Default

    Rondo,

    Thanks for your wonderful insight. What do you think of the relation between the movie script/ plot and the score? Is there a significant connection?

    Until again,
    Zach
    What can music be, but of passion, love, and life?

  7. #5
    Senior Member Yoshi's Avatar
    Join Date
    Jul 2009
    Posts
    400
    Post Thanks / Like

    Default

    Quote Originally Posted by Zuo17 View Post
    In my humble opinion, one of the important things I think a film score should do: It captures the essence of the moment it is composed for.
    That's exactly what I think
    I don't even have to add anything else

  8. Likes Capeditiea liked this post
  9. #6
    Senior Member Argus's Avatar
    Join Date
    Oct 2009
    Location
    Mancunia
    Posts
    1,755
    Post Thanks / Like

    Default

    If the film is good, the music should be it's servant.

    If the film is bad, don't waste good music on it.

    If the film is mediocre, put some good music in it and it may become a good film.

    Paradox?

  10. #7
    Senior Member Ignis Fatuus's Avatar
    Join Date
    Nov 2008
    Posts
    134
    Post Thanks / Like

    Default

    Well there are practical considerations, like avoiding certain frequency ranges while diagetic sounds are occuring, most often, dialogue. Korngold supposedly wrote out dialogue in musical notation and scored his music just below it - a bit like opera. And as with all music, you must find the right balance between variety (not boring the viewer) and understandability/repetition (not over estimating the viewers attention span or memory capacity).

    I would say that making the music appropriate is a must but it's not always true. I would say that Leia's theme doesn't really capture her feisty, independant nature... it's just a love theme. The same is probably more true of Marian's theme in Raiders of the Lost Ark (essential identical to Leia's theme). But who would criticise those two soundtracks???!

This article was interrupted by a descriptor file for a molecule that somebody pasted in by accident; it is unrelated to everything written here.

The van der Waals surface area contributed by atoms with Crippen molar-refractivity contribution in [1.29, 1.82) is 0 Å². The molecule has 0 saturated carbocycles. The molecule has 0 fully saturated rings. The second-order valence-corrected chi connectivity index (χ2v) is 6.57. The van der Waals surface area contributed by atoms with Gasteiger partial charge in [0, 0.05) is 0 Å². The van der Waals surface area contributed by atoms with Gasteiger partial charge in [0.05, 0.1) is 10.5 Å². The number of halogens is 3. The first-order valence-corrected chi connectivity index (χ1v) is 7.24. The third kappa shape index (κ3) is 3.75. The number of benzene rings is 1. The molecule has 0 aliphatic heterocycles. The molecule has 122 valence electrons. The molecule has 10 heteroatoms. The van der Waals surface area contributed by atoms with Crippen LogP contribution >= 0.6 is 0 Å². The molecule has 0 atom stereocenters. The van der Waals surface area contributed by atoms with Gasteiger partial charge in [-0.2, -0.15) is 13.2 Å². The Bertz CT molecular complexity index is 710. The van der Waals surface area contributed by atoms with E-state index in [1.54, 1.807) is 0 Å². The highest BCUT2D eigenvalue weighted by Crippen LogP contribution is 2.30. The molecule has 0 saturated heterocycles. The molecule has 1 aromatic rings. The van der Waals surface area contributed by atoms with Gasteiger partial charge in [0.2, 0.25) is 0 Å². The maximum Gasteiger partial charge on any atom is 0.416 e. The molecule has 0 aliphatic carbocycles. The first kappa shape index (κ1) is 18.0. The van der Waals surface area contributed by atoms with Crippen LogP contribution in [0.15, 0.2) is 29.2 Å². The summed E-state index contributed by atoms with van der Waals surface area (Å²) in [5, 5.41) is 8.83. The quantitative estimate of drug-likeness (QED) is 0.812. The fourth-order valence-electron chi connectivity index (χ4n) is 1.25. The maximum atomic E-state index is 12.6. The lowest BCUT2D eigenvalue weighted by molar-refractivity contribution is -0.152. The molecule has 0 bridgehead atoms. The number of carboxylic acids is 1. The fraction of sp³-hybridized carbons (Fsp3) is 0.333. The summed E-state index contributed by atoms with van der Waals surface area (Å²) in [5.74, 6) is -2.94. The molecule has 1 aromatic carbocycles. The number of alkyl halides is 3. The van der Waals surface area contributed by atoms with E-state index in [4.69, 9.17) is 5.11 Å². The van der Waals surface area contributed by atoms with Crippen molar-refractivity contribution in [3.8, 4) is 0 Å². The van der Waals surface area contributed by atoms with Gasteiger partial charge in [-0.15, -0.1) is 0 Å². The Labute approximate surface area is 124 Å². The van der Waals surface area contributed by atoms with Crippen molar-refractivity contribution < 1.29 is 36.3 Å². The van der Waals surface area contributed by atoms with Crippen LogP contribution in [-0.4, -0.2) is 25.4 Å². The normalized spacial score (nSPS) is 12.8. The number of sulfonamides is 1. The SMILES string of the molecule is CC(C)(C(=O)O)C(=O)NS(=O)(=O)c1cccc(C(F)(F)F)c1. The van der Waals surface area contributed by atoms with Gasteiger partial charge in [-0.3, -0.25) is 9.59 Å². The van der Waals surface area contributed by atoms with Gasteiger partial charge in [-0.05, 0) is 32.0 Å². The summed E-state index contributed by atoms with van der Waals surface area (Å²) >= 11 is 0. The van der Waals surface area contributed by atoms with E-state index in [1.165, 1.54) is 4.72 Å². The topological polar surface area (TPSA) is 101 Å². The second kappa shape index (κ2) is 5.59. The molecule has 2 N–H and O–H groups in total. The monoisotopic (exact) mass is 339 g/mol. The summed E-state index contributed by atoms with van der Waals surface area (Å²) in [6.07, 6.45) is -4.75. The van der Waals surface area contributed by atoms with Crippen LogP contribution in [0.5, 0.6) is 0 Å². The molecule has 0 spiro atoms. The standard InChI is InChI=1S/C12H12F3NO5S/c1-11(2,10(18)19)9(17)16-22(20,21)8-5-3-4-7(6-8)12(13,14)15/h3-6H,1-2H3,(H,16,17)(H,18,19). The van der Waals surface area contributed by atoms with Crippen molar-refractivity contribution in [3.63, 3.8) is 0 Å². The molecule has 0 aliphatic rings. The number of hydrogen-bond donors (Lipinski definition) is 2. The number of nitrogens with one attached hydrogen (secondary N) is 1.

I think you need to choose compositional techniques very carefully. Williams is famous for his usage of leitmotif, if you can call it that. And sometimes it works like in Star Wars, and in Raiders of the Lost Ark. I love the awe-inspiring theme for the Ark and I love the fact that its theme plays quietly in The Last Crusade when they walk past a painting of the Ark and make slight mention of it. Wonderful trivia for the musical viewer

    However, I really dislike the theme usage in The Temple of Doom. "The Slave Children" have a march to represent them. It's great music but there's nothing particularly suggestive of children in it. So when he weaves in the "children motif" for the first time, to coincide with Indie's first glimpse of the slave labourers, it doesn't really have any effect.. We don't link the music with its subject till its grand performance, accompanied visually by a screen-full of slave children, and this happens at the END of the film!!

    I think its much more useful to have themes that represent feelings or thoughts or ideas, rather than just people. Like in "Catch Me if You Can", when Frank looks at a pilot's uniform in a shop window, we hear the sentimental version of the "pilot theme", showing us he misses his flying days. Without this musical aid, any attempt to suggest this visually or vocally would be a bit too blatant.

    Another great Williams example is in the Empire Strikes Back where Vader tells Lando something like "I'm altering the deal, pray I don't alter it any further". Lando walks off disgrunteled and we here a variation of the Rebels' Fanfare, confirming that he's getting disillusioned with the empire and being drawn to the Rebels' cause.

    Well, this ended up as a rant on very specific examples. I hope someone found this vaguely interesting. I want to see what everyone else says on the subject, since I seem to have failed at giving general guidance to judging film music!



    Quote Originally Posted by Rondo View Post
    (Ok, get your curser on the quote button, because I am about to say something somewhat provocative)